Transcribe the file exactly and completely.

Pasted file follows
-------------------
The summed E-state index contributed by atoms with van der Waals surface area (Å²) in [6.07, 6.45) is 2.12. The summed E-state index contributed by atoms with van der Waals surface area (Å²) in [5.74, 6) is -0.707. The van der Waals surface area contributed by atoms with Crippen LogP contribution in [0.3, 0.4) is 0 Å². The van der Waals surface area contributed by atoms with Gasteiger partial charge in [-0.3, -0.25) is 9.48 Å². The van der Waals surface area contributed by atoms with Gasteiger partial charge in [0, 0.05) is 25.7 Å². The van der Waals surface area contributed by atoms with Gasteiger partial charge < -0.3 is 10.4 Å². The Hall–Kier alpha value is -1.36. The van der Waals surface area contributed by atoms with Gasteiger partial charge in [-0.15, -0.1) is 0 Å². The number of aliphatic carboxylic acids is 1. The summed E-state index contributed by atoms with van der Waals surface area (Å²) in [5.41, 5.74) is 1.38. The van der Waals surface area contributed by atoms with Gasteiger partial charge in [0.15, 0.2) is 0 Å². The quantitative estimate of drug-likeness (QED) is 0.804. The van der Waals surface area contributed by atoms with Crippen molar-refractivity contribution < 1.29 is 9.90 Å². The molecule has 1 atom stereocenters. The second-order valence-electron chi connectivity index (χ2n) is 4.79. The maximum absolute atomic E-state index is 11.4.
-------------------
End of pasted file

The summed E-state index contributed by atoms with van der Waals surface area (Å²) in [6.07, 6.45) is 2.12. The summed E-state index contributed by atoms with van der Waals surface area (Å²) in [5.74, 6) is -0.707. The van der Waals surface area contributed by atoms with Crippen LogP contribution in [0.3, 0.4) is 0 Å². The van der Waals surface area contributed by atoms with Gasteiger partial charge in [-0.3, -0.25) is 9.48 Å². The van der Waals surface area contributed by atoms with Gasteiger partial charge in [0, 0.05) is 25.7 Å². The van der Waals surface area contributed by atoms with Gasteiger partial charge < -0.3 is 10.4 Å². The Hall–Kier alpha value is -1.36. The van der Waals surface area contributed by atoms with Gasteiger partial charge in [-0.15, -0.1) is 0 Å². The number of aliphatic carboxylic acids is 1. The summed E-state index contributed by atoms with van der Waals surface area (Å²) in [5.41, 5.74) is 1.38. The van der Waals surface area contributed by atoms with Gasteiger partial charge in [0.15, 0.2) is 0 Å². The quantitative estimate of drug-likeness (QED) is 0.804. The van der Waals surface area contributed by atoms with Crippen molar-refractivity contribution < 1.29 is 9.90 Å². The molecule has 1 atom stereocenters. The second-order valence-electron chi connectivity index (χ2n) is 4.79. The maximum absolute atomic E-state index is 11.4.